If you’re familiar with the Lincoln Park skyline, especially the view coming from downtown then you know SoNo, a condo building located at 860 W. Blackhawk. What you may not know is that the developer of this building had planned a second condo tower with the address of 840 W. Blackhawk. When the condo market took a turn for the worst, however, developers Bill Smith, Gordon Segal and Stanley Nitzberg decided to turn the second tower into apartments. The second building which broke ground earlier this year already appears to have a buyer lined up for their 324 unit apartment building; Prudential Real Estate Investors, LLC.
While exact prices haven’t been disclosed yet, the building is expected to fetch around $345,000 to $355,000 per unit. This rapid sale again begs the question: “Is the multi-family market in a bubble?” I’ve written about the rapid increase in apartment building construction in Chicago before, but now I need to comment again.
While I do believe we Class A Apartment Buildings are in “bubble mode” I do not see a massive crash in the market. Right now, we are seeing all the beginning signs though of a bubble. Developers are starting to build very quickly. Upon getting approval for their building at 500 N. Lake Shore Drive, Related Midwest broke ground immediately. Financing for them was a piece of cake, at least in comparison to the financial difficulties still plaguing construction today. Unlike condo buildings, apartment buildings do not need to wait to pre-sell 30% of their units before breaking ground. Because of this developers are able to get projects off the ground very quickly. Right now we have over 2000 apartment units under construction in the downtown and great downtown area. Plus there are almost triple that amount in the planning phase!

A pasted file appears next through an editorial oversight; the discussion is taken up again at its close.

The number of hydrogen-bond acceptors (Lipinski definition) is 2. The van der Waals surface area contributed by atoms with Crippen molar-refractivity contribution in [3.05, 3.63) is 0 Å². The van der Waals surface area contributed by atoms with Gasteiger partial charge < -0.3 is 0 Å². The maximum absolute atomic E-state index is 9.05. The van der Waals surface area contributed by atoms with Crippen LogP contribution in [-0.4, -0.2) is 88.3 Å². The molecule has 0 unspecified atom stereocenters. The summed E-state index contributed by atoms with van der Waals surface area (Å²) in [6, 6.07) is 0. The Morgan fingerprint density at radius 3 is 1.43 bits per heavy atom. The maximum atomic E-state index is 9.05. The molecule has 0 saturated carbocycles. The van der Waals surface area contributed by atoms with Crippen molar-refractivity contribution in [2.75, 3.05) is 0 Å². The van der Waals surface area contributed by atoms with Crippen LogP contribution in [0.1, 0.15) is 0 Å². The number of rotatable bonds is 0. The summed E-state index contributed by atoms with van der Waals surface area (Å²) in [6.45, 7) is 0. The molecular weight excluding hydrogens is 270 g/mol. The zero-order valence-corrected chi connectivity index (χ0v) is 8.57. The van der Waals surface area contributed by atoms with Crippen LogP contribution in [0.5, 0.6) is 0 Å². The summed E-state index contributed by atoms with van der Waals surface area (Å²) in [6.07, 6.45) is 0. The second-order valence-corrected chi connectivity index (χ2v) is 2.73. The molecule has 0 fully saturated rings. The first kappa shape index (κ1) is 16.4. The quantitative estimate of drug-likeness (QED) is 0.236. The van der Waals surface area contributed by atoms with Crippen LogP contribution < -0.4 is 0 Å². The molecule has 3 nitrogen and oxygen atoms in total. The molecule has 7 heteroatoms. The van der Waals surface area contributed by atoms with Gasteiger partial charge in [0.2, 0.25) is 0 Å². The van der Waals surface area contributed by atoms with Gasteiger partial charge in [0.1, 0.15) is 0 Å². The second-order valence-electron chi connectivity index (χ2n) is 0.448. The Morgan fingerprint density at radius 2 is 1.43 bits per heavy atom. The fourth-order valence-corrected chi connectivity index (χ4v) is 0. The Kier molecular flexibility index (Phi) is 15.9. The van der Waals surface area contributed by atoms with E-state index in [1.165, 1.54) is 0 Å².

I don’t see a falling out in this market to the point of building defaults in the next year or two. However, after that we may start to see some. Right now buildings are being priced on pro-forma levels of rents that are predicted to increase substantially over the next couple years. With this massive influx of rental inventory about the hit the market in coming years, apartment owners will start to lose their edge. Rent prices have increased in double digit amounts year over year in the downtown market. While these prices are still cheap in Chicago compared to other major markets (LA, NYC, London) it becomes a basic function of economics. People have a finite amount of money and that is it. You can only push them so far. With interest rates remaining low buying is starting to look pretty attractive. I’ve already had several clients this year decide to buy instead of rent. These were people who were in the market, initially thinking of renting and after evaluating prices decided it was beneficial to buy. Only time will tell how long this “apartment bubble” can remain before popping.